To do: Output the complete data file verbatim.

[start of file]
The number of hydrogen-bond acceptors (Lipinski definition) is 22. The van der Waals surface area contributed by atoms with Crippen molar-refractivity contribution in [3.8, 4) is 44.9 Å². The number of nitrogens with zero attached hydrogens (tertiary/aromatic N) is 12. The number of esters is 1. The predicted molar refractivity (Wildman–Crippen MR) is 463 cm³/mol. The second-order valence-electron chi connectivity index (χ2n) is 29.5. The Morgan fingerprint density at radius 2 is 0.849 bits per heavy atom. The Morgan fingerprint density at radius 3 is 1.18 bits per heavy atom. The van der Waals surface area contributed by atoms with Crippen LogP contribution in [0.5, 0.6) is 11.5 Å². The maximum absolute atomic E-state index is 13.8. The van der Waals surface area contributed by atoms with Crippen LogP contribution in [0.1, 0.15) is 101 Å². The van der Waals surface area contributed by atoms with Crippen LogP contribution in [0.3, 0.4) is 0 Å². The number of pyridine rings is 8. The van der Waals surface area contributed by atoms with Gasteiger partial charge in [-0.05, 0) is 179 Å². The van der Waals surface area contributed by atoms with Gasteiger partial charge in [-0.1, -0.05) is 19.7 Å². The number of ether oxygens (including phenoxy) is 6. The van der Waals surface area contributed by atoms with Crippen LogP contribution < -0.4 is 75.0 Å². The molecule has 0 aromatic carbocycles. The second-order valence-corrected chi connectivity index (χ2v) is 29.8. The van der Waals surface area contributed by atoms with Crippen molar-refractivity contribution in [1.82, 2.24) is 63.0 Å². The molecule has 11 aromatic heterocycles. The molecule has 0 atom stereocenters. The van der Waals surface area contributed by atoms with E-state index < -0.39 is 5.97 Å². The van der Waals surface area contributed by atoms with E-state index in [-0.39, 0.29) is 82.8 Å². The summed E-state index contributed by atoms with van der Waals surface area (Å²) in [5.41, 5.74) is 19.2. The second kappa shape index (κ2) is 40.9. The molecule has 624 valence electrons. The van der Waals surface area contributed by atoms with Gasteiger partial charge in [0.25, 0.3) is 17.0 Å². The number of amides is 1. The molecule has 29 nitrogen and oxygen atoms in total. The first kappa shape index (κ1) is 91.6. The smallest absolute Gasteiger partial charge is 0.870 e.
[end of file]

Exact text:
The number of hydrogen-bond acceptors (Lipinski definition) is 22. The van der Waals surface area contributed by atoms with Crippen molar-refractivity contribution in [3.8, 4) is 44.9 Å². The number of nitrogens with zero attached hydrogens (tertiary/aromatic N) is 12. The number of esters is 1. The predicted molar refractivity (Wildman–Crippen MR) is 463 cm³/mol. The second-order valence-electron chi connectivity index (χ2n) is 29.5. The Morgan fingerprint density at radius 2 is 0.849 bits per heavy atom. The Morgan fingerprint density at radius 3 is 1.18 bits per heavy atom. The van der Waals surface area contributed by atoms with Crippen LogP contribution in [0.5, 0.6) is 11.5 Å². The maximum absolute atomic E-state index is 13.8. The van der Waals surface area contributed by atoms with Crippen LogP contribution in [0.1, 0.15) is 101 Å². The van der Waals surface area contributed by atoms with Crippen LogP contribution in [0.3, 0.4) is 0 Å². The number of pyridine rings is 8. The van der Waals surface area contributed by atoms with Gasteiger partial charge in [-0.05, 0) is 179 Å². The van der Waals surface area contributed by atoms with Gasteiger partial charge in [-0.1, -0.05) is 19.7 Å². The number of ether oxygens (including phenoxy) is 6. The van der Waals surface area contributed by atoms with Crippen LogP contribution < -0.4 is 75.0 Å². The molecule has 0 aromatic carbocycles. The second-order valence-corrected chi connectivity index (χ2v) is 29.8. The van der Waals surface area contributed by atoms with Crippen molar-refractivity contribution in [1.82, 2.24) is 63.0 Å². The molecule has 11 aromatic heterocycles. The molecule has 0 atom stereocenters. The van der Waals surface area contributed by atoms with E-state index < -0.39 is 5.97 Å². The van der Waals surface area contributed by atoms with E-state index in [-0.39, 0.29) is 82.8 Å². The summed E-state index contributed by atoms with van der Waals surface area (Å²) in [5.41, 5.74) is 19.2. The second kappa shape index (κ2) is 40.9. The molecule has 624 valence electrons. The van der Waals surface area contributed by atoms with Gasteiger partial charge in [0.25, 0.3) is 17.0 Å². The number of amides is 1. The molecule has 29 nitrogen and oxygen atoms in total. The first kappa shape index (κ1) is 91.6. The smallest absolute Gasteiger partial charge is 0.870 e.